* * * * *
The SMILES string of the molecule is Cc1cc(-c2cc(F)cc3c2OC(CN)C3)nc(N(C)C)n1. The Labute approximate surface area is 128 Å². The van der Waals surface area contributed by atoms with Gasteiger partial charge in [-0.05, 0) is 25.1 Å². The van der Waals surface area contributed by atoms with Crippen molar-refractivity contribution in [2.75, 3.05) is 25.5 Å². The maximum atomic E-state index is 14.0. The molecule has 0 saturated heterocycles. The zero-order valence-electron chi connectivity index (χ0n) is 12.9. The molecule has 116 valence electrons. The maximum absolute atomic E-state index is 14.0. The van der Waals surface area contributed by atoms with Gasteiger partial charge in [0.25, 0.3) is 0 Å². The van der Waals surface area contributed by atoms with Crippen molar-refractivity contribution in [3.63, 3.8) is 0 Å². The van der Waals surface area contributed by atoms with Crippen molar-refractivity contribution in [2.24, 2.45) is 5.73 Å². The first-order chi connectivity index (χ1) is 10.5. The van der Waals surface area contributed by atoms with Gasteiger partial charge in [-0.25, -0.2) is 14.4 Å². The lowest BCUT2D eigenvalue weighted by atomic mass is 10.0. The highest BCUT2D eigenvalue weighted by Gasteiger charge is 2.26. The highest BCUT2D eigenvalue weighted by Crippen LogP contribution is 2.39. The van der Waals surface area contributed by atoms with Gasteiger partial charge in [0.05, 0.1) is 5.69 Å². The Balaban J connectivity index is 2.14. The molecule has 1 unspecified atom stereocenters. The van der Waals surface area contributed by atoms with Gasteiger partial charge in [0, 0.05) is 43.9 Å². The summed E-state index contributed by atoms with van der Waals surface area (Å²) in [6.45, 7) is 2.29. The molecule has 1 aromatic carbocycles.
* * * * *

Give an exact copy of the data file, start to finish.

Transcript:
The SMILES string of the molecule is Cc1cc(-c2cc(F)cc3c2OC(CN)C3)nc(N(C)C)n1. The Labute approximate surface area is 128 Å². The van der Waals surface area contributed by atoms with Gasteiger partial charge in [-0.05, 0) is 25.1 Å². The van der Waals surface area contributed by atoms with Crippen molar-refractivity contribution in [2.75, 3.05) is 25.5 Å². The maximum atomic E-state index is 14.0. The molecule has 0 saturated heterocycles. The zero-order valence-electron chi connectivity index (χ0n) is 12.9. The molecule has 116 valence electrons. The maximum absolute atomic E-state index is 14.0. The van der Waals surface area contributed by atoms with Gasteiger partial charge in [0.25, 0.3) is 0 Å². The van der Waals surface area contributed by atoms with Crippen molar-refractivity contribution in [3.63, 3.8) is 0 Å². The van der Waals surface area contributed by atoms with Crippen molar-refractivity contribution in [2.24, 2.45) is 5.73 Å². The first-order chi connectivity index (χ1) is 10.5. The van der Waals surface area contributed by atoms with Gasteiger partial charge in [-0.25, -0.2) is 14.4 Å². The lowest BCUT2D eigenvalue weighted by atomic mass is 10.0. The highest BCUT2D eigenvalue weighted by Gasteiger charge is 2.26. The highest BCUT2D eigenvalue weighted by Crippen LogP contribution is 2.39. The van der Waals surface area contributed by atoms with Gasteiger partial charge in [0.05, 0.1) is 5.69 Å². The Balaban J connectivity index is 2.14. The molecule has 1 unspecified atom stereocenters. The van der Waals surface area contributed by atoms with Gasteiger partial charge in [0, 0.05) is 43.9 Å². The summed E-state index contributed by atoms with van der Waals surface area (Å²) in [6.45, 7) is 2.29. The molecule has 1 aromatic carbocycles.